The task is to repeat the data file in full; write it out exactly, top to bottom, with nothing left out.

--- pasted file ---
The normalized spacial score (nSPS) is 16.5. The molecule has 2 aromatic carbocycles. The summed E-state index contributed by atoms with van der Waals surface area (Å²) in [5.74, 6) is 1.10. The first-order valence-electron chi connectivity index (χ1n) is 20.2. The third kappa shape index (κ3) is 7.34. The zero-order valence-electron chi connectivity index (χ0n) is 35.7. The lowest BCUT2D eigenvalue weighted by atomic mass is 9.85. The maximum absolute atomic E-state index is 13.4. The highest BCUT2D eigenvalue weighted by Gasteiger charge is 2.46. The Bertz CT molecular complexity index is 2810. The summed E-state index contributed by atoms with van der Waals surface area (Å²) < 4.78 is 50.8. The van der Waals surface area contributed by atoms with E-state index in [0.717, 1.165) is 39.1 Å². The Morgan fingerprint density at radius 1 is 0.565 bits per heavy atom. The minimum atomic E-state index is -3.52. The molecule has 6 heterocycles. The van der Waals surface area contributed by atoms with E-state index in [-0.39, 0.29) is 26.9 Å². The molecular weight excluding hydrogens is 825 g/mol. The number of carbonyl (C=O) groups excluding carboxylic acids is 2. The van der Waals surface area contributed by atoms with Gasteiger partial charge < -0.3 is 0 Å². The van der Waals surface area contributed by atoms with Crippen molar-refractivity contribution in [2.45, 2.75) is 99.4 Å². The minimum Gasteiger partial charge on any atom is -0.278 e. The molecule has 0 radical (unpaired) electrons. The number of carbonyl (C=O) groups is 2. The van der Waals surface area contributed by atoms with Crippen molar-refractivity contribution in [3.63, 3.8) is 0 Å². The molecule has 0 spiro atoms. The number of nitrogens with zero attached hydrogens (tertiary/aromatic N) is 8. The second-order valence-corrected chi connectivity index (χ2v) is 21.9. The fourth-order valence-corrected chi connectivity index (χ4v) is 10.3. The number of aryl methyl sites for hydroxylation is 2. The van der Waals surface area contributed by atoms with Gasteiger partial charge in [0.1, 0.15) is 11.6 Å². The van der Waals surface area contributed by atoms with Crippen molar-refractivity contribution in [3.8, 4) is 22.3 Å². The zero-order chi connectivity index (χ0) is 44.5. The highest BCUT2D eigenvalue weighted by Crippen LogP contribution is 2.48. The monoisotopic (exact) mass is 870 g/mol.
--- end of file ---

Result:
The normalized spacial score (nSPS) is 16.5. The molecule has 2 aromatic carbocycles. The summed E-state index contributed by atoms with van der Waals surface area (Å²) in [5.74, 6) is 1.10. The first-order valence-electron chi connectivity index (χ1n) is 20.2. The third kappa shape index (κ3) is 7.34. The zero-order valence-electron chi connectivity index (χ0n) is 35.7. The lowest BCUT2D eigenvalue weighted by atomic mass is 9.85. The maximum absolute atomic E-state index is 13.4. The highest BCUT2D eigenvalue weighted by Gasteiger charge is 2.46. The Bertz CT molecular complexity index is 2810. The summed E-state index contributed by atoms with van der Waals surface area (Å²) < 4.78 is 50.8. The van der Waals surface area contributed by atoms with E-state index in [0.717, 1.165) is 39.1 Å². The Morgan fingerprint density at radius 1 is 0.565 bits per heavy atom. The minimum atomic E-state index is -3.52. The molecule has 6 heterocycles. The van der Waals surface area contributed by atoms with E-state index in [-0.39, 0.29) is 26.9 Å². The molecular weight excluding hydrogens is 825 g/mol. The number of carbonyl (C=O) groups excluding carboxylic acids is 2. The van der Waals surface area contributed by atoms with Gasteiger partial charge < -0.3 is 0 Å². The van der Waals surface area contributed by atoms with Crippen molar-refractivity contribution in [2.45, 2.75) is 99.4 Å². The minimum Gasteiger partial charge on any atom is -0.278 e. The molecule has 0 radical (unpaired) electrons. The number of carbonyl (C=O) groups is 2. The van der Waals surface area contributed by atoms with Crippen molar-refractivity contribution in [3.63, 3.8) is 0 Å². The molecule has 0 spiro atoms. The number of nitrogens with zero attached hydrogens (tertiary/aromatic N) is 8. The second-order valence-corrected chi connectivity index (χ2v) is 21.9. The fourth-order valence-corrected chi connectivity index (χ4v) is 10.3. The number of aryl methyl sites for hydroxylation is 2. The van der Waals surface area contributed by atoms with Gasteiger partial charge in [0.1, 0.15) is 11.6 Å². The van der Waals surface area contributed by atoms with Crippen molar-refractivity contribution in [3.8, 4) is 22.3 Å². The zero-order chi connectivity index (χ0) is 44.5. The highest BCUT2D eigenvalue weighted by Crippen LogP contribution is 2.48. The monoisotopic (exact) mass is 870 g/mol.